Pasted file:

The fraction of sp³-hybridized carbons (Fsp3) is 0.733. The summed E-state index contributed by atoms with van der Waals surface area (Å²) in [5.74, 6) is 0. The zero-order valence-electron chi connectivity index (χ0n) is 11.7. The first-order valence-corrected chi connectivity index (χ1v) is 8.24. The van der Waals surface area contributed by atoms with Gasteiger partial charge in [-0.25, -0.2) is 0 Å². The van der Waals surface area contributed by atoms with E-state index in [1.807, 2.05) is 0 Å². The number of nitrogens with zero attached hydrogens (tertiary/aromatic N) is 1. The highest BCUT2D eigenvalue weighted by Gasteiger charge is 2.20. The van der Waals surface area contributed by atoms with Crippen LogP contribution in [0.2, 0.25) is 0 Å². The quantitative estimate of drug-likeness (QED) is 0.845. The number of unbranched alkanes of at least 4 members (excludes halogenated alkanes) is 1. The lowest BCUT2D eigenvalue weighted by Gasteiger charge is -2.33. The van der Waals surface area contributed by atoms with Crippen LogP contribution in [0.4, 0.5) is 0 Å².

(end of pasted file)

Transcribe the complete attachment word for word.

The fraction of sp³-hybridized carbons (Fsp3) is 0.733. The summed E-state index contributed by atoms with van der Waals surface area (Å²) in [5.74, 6) is 0. The zero-order valence-electron chi connectivity index (χ0n) is 11.7. The first-order valence-corrected chi connectivity index (χ1v) is 8.24. The van der Waals surface area contributed by atoms with Gasteiger partial charge in [-0.25, -0.2) is 0 Å². The van der Waals surface area contributed by atoms with E-state index in [1.807, 2.05) is 0 Å². The number of nitrogens with zero attached hydrogens (tertiary/aromatic N) is 1. The highest BCUT2D eigenvalue weighted by Gasteiger charge is 2.20. The van der Waals surface area contributed by atoms with Crippen LogP contribution in [0.2, 0.25) is 0 Å². The quantitative estimate of drug-likeness (QED) is 0.845. The number of unbranched alkanes of at least 4 members (excludes halogenated alkanes) is 1. The lowest BCUT2D eigenvalue weighted by Gasteiger charge is -2.33. The van der Waals surface area contributed by atoms with Crippen LogP contribution in [0.4, 0.5) is 0 Å².